To give an example, in summer, Messors hosted an Arts Decorative workshop at the Château. In the process of scraping and filling, decorative painted detail was discovered within the layers of the walls.
Then, in the gold Salon de Musique the decorative detail was gently cleansed, in places that perhaps hadn't been touched for hundreds of years.
A reminder that beauty is often found in hidden places!
So now we are officially at a point where two roads diverge: the MH on its clinical, almost modernist path, and our path, where the edges are soft and irregular and the imperfection is embraced. To follow the MH rules would commit the Château to being controlled to fit into a rational world, crushing the chance we so rarely have, to experience the richer opportunity to adapt to a one-of-a-kind experience. To fit in to something unique, almost travelling back in time rather than the other way around.
The Château almost floats shifting its world in the balance of nature: earthy and variegated, the lines of the exterior blending with those of the interior, like the unconscious change of seasons.
Defiant and determined, and although living in different hemispheres, Craig and I simultaneously shared mutual little dog thoughts on Skype and decided to take matters into our own hands and to go forward boldly - to follow intuitively what gives the best chance for the Château to endure with beauty and integrity.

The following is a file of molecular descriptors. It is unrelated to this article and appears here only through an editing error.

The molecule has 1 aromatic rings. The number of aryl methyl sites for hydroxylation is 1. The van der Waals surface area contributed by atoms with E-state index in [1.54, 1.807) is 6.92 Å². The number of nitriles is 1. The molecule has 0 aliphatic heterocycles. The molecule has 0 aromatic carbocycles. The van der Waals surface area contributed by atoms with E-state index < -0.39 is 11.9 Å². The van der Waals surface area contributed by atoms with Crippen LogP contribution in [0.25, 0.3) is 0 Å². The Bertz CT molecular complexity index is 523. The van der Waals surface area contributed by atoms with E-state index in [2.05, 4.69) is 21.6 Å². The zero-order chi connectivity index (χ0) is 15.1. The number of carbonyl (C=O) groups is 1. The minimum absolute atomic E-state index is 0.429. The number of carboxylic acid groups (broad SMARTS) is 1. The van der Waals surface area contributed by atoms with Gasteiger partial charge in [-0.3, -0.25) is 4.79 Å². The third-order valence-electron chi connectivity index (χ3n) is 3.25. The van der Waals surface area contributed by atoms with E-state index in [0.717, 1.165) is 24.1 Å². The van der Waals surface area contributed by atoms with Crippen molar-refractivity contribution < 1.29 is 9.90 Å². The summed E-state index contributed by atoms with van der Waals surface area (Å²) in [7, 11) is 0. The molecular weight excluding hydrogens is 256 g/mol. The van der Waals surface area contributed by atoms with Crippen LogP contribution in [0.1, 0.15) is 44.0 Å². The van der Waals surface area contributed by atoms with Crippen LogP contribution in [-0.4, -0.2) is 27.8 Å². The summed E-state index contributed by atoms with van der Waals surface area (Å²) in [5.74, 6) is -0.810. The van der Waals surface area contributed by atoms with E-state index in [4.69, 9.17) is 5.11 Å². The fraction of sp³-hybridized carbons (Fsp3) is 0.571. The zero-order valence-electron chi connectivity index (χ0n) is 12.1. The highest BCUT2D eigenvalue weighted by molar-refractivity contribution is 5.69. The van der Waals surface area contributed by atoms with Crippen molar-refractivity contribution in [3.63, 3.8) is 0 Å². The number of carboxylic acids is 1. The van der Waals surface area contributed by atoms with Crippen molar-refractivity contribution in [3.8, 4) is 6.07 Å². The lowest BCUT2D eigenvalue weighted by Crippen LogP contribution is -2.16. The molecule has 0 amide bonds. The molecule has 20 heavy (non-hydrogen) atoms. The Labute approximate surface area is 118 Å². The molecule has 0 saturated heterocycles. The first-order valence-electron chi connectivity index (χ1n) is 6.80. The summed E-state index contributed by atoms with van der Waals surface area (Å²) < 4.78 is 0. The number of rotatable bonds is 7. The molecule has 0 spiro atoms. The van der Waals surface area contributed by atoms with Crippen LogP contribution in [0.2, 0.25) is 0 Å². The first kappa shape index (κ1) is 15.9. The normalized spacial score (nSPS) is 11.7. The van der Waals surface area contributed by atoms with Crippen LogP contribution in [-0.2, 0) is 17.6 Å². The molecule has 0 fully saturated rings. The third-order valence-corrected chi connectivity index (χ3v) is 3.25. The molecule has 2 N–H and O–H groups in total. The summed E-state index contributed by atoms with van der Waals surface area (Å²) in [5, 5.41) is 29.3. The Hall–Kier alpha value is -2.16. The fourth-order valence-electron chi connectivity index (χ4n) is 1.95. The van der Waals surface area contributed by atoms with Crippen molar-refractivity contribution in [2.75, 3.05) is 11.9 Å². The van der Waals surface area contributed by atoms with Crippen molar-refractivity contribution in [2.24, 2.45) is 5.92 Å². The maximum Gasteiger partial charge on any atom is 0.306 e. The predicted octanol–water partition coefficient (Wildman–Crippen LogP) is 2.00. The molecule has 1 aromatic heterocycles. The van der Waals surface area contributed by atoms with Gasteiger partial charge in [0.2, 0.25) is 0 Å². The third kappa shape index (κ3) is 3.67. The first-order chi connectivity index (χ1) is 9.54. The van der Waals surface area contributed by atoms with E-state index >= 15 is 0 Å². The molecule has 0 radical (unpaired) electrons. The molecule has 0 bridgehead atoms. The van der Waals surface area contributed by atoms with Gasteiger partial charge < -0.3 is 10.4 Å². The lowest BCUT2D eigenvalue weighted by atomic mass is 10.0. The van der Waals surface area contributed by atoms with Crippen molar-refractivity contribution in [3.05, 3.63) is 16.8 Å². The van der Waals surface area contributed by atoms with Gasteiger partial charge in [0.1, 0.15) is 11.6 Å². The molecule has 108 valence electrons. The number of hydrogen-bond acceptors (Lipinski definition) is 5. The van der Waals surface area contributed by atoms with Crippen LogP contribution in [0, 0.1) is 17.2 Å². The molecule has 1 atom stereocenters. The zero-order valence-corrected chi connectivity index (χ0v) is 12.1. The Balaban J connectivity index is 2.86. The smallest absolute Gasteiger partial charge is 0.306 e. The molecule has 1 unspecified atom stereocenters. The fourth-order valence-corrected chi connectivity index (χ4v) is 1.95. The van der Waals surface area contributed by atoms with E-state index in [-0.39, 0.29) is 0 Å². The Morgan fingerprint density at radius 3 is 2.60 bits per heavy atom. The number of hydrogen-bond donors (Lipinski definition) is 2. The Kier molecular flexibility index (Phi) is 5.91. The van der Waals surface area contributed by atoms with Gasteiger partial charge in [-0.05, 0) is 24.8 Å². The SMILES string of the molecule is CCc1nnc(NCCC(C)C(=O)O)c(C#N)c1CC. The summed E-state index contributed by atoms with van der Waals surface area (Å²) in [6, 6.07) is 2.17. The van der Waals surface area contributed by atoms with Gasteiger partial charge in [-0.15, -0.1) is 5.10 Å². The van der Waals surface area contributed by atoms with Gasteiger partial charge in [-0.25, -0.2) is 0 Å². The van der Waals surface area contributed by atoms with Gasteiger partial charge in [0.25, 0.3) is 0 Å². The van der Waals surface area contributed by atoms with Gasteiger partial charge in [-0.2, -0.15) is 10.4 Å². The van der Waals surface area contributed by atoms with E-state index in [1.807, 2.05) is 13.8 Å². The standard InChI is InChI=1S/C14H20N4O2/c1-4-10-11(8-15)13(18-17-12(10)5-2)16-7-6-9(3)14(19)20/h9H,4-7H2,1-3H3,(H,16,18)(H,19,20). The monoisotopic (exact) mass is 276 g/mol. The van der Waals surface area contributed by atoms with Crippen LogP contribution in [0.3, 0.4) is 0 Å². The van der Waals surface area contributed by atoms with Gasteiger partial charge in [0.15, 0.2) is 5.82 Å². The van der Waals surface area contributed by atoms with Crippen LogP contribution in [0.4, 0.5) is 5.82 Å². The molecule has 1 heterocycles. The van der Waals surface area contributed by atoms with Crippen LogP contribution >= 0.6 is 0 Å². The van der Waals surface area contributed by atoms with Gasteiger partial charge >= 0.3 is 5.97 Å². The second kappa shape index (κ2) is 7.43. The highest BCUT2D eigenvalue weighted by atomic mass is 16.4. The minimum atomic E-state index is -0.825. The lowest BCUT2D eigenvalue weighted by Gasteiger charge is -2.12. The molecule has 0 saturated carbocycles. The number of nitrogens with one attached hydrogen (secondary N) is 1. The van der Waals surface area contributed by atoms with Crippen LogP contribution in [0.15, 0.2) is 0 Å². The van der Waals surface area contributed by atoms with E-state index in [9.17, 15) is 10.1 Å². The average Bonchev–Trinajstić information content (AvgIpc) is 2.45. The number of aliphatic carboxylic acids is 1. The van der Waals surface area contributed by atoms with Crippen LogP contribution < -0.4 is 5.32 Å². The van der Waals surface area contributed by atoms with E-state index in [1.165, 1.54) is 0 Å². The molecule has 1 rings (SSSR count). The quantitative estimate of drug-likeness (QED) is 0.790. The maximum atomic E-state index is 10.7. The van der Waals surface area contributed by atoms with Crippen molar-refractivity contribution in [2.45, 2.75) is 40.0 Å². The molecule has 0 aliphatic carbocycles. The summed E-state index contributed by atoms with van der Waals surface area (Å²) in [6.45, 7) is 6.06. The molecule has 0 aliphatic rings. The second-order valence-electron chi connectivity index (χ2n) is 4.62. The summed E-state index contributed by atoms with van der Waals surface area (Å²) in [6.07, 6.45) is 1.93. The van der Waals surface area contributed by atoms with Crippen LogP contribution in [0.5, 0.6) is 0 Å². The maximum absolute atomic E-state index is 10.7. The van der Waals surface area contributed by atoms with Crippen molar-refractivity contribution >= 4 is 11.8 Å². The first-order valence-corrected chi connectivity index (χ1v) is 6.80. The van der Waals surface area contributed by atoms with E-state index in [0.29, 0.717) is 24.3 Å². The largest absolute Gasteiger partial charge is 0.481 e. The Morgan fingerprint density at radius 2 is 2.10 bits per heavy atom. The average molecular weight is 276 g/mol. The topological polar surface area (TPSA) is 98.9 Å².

To not let bureaucratic lampoonery, where we feel cast aside in the decision making process, triumph, and the taking of this enormous financial and the impact on our family, hand-balled and thrown around by those who take none of the risk.
So as autumn arrived, so did the building team.
The first step has been to prepare for winter. Somehow, I feel a storm is coming, for sure, but at least the 18th Century drainage system is now working and waiting to take away all that rain soon - which will hopefully fall onto the zinc roof and not into it!
With a renewed sense of courage ( and sense of humour) it somehow feels like that very moment when we saw the Château for the first time, and believed everything was possible. To be led by our dreams rather than be pushed by problems.
To everything there is a season.
Nothing is everlasting, except the simple believe in tomorrow.
Château de Gudanes.